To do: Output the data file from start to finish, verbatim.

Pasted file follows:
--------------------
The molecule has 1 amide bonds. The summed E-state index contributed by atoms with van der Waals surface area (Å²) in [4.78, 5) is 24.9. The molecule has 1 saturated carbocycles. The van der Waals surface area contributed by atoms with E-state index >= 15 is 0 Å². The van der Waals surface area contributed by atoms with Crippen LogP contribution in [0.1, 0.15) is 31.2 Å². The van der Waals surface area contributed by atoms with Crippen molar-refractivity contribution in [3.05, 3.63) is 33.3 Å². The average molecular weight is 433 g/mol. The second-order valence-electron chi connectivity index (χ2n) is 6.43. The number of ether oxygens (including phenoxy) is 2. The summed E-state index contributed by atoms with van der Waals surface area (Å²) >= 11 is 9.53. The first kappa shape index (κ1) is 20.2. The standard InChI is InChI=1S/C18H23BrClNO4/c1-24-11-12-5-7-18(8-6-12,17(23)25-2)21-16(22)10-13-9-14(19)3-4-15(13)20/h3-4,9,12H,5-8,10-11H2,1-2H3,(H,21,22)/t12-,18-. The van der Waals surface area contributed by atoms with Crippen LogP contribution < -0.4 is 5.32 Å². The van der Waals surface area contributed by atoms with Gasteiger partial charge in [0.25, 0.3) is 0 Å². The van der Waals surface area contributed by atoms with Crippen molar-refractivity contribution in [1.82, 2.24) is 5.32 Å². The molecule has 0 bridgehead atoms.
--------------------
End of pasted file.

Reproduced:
The molecule has 1 amide bonds. The summed E-state index contributed by atoms with van der Waals surface area (Å²) in [4.78, 5) is 24.9. The molecule has 1 saturated carbocycles. The van der Waals surface area contributed by atoms with E-state index >= 15 is 0 Å². The van der Waals surface area contributed by atoms with Crippen LogP contribution in [0.1, 0.15) is 31.2 Å². The van der Waals surface area contributed by atoms with Crippen molar-refractivity contribution in [3.05, 3.63) is 33.3 Å². The average molecular weight is 433 g/mol. The second-order valence-electron chi connectivity index (χ2n) is 6.43. The number of ether oxygens (including phenoxy) is 2. The summed E-state index contributed by atoms with van der Waals surface area (Å²) >= 11 is 9.53. The first kappa shape index (κ1) is 20.2. The standard InChI is InChI=1S/C18H23BrClNO4/c1-24-11-12-5-7-18(8-6-12,17(23)25-2)21-16(22)10-13-9-14(19)3-4-15(13)20/h3-4,9,12H,5-8,10-11H2,1-2H3,(H,21,22)/t12-,18-. The van der Waals surface area contributed by atoms with Crippen LogP contribution < -0.4 is 5.32 Å². The van der Waals surface area contributed by atoms with Gasteiger partial charge in [0.25, 0.3) is 0 Å². The van der Waals surface area contributed by atoms with Crippen molar-refractivity contribution in [1.82, 2.24) is 5.32 Å². The molecule has 0 bridgehead atoms.